and the
Citizens Economic Research Foundation

Barbara's Column
November #4

Critical vote on Senate seat
© by Barbara Anderson

The Salem News
Thursday, November 26, 2009

No longer forward nor behind
I look in hope or fear,
But grateful, take the good I find,
The best of now and here.

— John Greenleaf Whittier

OK, Thanksgiving statement out of the way. That was a pleasant moment of living in the moment and appreciating it.

But this year I cannot tarry in the joyous present. Too much happening in the political arena. And I'm grateful for the chance to fight back.

I'm going to ignore the holiday political correctness debates that are beginning now about Christmas mangers and sugary candy canes. I don't do Christmas, anyhow, until Belsnickle on Dec. 5. And that's three days before the U.S. Senate primary elections here in Massachusetts.

I was waiting to do a column about the race until I saw a debate between the two Republicans who, you may be surprised to learn, are also running for the seat vacated by the death of Ted Kennedy. Have seen or heard them doing individual interviews on television and radio, though, and they both attended the Citizens for Limited Taxation annual brunch last month.

Sen. Scott Brown was there early to meet and greet CLT activists; Jack E. Robinson bought a table and brought friends. This makes them both CLT members, so I'm neutral for this primary.

Easy to say since as an independent I intend to vote in the Democratic race.

Scott Brown always has a high rating with CLT on tax and economic issues; it's 100 percent this year. Robinson became an instant friend when he told us he admired our involvement in the Amirault issue. This is one of those things on which we judge people as good, bad or indifferent.

The Amirault case was not directly a tax issue, though it was wrong to use taxpayer dollars to persecute an innocent family. But in the aftermath of the hysteria that gripped the nation around day-care centers during the 1980s, we came to indulge ourselves in a peripheral quest for justice.

Violet Amirault ran a day-care center in Malden, with the assistance of her daughter, Cheryl, and son, Gerald, for many years without incident. Suddenly the Middlesex County district attorney's office was prosecuting them for child abuse, even though no evidence was ever found. I saw tapes of children insisting that nothing bad had happened, then being pressured by social workers to make things up. The elderly Violet, along with Cheryl and Gerald, went to jail.

Over many years, Middlesex district attorneys Scott Harshbarger and Tom Reilly insisted they stay there. Violet, though refusing to admit guilt in exchange for an early release, finally got out two years before she died.

By the time Martha Coakley became Middlesex DA and got involved, anyone could easily investigate the case and arrive at the conclusion that the family was innocent. But Coakley couldn't be bothered.

She finally agreed to Cheryl's release under stringent conditions. But when the parole board recommended commutation for Gerald Amirault, she organized families of the alleged abuse victims to object. Overall, Gerald was unjustly imprisoned for almost 18 years.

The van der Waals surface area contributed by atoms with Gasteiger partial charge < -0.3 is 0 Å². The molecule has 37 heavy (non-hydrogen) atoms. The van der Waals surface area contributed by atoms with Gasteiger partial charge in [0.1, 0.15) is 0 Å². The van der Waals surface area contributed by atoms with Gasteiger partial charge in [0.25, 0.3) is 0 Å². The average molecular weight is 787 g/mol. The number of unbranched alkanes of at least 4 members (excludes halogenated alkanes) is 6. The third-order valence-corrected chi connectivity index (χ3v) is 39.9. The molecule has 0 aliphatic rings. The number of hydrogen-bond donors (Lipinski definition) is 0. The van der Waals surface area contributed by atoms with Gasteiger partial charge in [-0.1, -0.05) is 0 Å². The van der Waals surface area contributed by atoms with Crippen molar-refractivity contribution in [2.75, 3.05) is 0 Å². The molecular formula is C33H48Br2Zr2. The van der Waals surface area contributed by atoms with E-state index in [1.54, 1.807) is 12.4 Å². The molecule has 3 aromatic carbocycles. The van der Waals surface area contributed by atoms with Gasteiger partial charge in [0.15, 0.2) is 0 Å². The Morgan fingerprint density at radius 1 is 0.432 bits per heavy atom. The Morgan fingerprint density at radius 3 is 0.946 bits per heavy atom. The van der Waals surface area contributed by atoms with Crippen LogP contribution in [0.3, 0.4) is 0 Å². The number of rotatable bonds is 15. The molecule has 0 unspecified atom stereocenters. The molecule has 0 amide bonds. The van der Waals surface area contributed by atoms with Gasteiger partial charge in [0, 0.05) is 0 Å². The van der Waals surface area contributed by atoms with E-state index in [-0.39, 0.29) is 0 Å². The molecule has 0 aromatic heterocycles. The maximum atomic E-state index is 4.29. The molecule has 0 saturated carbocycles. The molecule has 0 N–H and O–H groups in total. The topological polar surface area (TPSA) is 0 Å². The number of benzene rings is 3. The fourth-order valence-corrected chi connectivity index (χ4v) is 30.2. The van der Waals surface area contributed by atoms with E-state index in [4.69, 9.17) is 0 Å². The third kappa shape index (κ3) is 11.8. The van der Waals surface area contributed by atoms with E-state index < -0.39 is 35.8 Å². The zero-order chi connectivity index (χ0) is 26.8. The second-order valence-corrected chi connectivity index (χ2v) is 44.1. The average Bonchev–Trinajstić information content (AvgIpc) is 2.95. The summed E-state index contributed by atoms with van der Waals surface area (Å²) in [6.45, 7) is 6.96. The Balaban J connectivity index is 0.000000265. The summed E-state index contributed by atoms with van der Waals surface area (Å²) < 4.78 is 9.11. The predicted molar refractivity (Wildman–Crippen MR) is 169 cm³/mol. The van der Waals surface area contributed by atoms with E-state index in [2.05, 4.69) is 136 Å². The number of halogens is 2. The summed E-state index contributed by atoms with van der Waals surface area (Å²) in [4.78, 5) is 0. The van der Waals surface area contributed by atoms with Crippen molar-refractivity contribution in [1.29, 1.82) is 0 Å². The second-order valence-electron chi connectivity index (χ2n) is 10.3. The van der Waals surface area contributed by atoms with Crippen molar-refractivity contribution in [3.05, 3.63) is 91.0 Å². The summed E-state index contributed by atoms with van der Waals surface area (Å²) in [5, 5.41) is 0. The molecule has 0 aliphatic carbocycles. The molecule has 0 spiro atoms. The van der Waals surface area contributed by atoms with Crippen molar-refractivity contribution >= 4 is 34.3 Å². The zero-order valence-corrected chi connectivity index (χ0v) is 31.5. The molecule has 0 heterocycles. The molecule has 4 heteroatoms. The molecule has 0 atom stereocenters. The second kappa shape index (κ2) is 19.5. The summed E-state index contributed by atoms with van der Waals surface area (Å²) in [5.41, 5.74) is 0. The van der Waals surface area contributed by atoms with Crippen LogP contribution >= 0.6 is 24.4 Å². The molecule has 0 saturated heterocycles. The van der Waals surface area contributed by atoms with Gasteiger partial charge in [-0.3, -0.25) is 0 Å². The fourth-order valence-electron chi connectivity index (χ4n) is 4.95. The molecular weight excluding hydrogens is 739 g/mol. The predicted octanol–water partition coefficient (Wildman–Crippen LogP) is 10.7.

Though every chance I get I vote against the politicians who persecuted the Amiraults, I've seen all three DAs become attorney general. I did, however, have the pleasure of seeing both Harshbarger and Reilly lose their campaigns for governor. Now I hope to see Coakley lose this Senate race.

I disagree with all four Democratic candidates on health reform, taxes, and the economy. I was glad Michael Capuano, the congressman from Somerville, attacked Celtics co-owner Steve Pagliuca when the latter supported a military draft; but aside from that, the only real issue for me here is justice.

I've been watching their debates, fantasizing that one of them would go after Coakley on the Amirault injustice. I hope if she wins the primary next month, the Republican candidate will use the Amirault issue to argue that she doesn't have the judgment, character or courage necessary to be a good U.S senator. Robinson told us that he intends to do this.

Meanwhile I must choose someone to vote for in the Democratic primary. Eeeny, meeny, miny ...; one potato, two potato, three potato...

No, actually, it's not that hard. I have known Mike Capuano since he was chief of staff to the Taxation Committee on Beacon Hill during the Proposition 21βΡ2 campaign. We debated that and later, the graduated income tax. We agree on nothing about which I have any expertise, though I might trust him on Afghanistan.

I can still see Capuano, sitting on a stool in the middle of the U-shaped Taxation Committee table, feeding legislators the data, the pros and cons of each piece of complicated tax legislation.

He is one of the smartest people I've met on Beacon Hill. For what that's worth: I suppose I'll never understand how smart people can be fiscal liberals. Also don't understand how good people can vote for trillions in debt that our grandchildren must pay.

But that aside, I know Capuano to be a genuine, honest, delightfully combative man. If he won I wouldn't feel as silly as I usually do when required to call my senator.

I won't be voting for him and more national debt in the general election, but on Dec. 8, Mike Capuano will have my vote, and Martha Coakley won't.

The comments made and opinions expressed in her columns are those of Barbara Anderson
and do not necessarily reflect those of Citizens for Limited Taxation.

Barbara Anderson is executive director of Citizens for Limited Taxation. Her column appears weekly in the Salem News and other Eagle Tribune newspapers; bi-weekly in the Tinytown Gazette; and occasionally in the Lowell Sun, Providence (RI) Journal and other newspapers.